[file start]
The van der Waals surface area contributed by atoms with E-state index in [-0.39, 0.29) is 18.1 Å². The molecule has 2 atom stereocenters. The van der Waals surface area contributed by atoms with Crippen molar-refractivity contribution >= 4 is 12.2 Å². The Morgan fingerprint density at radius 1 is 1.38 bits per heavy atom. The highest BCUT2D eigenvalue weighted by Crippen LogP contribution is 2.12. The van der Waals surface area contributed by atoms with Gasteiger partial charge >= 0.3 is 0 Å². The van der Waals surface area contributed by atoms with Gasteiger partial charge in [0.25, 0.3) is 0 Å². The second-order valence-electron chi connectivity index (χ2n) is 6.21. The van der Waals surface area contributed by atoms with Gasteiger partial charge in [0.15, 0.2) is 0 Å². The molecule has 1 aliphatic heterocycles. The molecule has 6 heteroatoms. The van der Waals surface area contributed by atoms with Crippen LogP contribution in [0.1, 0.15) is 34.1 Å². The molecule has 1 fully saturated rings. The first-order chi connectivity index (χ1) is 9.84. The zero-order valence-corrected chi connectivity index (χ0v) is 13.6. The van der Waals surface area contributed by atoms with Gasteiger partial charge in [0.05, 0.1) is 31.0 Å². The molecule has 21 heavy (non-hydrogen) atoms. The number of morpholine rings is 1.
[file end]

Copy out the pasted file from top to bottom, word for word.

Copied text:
The van der Waals surface area contributed by atoms with E-state index in [-0.39, 0.29) is 18.1 Å². The molecule has 2 atom stereocenters. The van der Waals surface area contributed by atoms with Crippen molar-refractivity contribution >= 4 is 12.2 Å². The Morgan fingerprint density at radius 1 is 1.38 bits per heavy atom. The highest BCUT2D eigenvalue weighted by Crippen LogP contribution is 2.12. The van der Waals surface area contributed by atoms with Gasteiger partial charge >= 0.3 is 0 Å². The van der Waals surface area contributed by atoms with Gasteiger partial charge in [0.25, 0.3) is 0 Å². The second-order valence-electron chi connectivity index (χ2n) is 6.21. The van der Waals surface area contributed by atoms with Gasteiger partial charge in [0.15, 0.2) is 0 Å². The molecule has 1 aliphatic heterocycles. The molecule has 6 heteroatoms. The van der Waals surface area contributed by atoms with Crippen LogP contribution in [0.1, 0.15) is 34.1 Å². The molecule has 1 fully saturated rings. The first-order chi connectivity index (χ1) is 9.84. The zero-order valence-corrected chi connectivity index (χ0v) is 13.6. The van der Waals surface area contributed by atoms with Gasteiger partial charge in [0.05, 0.1) is 31.0 Å². The molecule has 21 heavy (non-hydrogen) atoms. The number of morpholine rings is 1.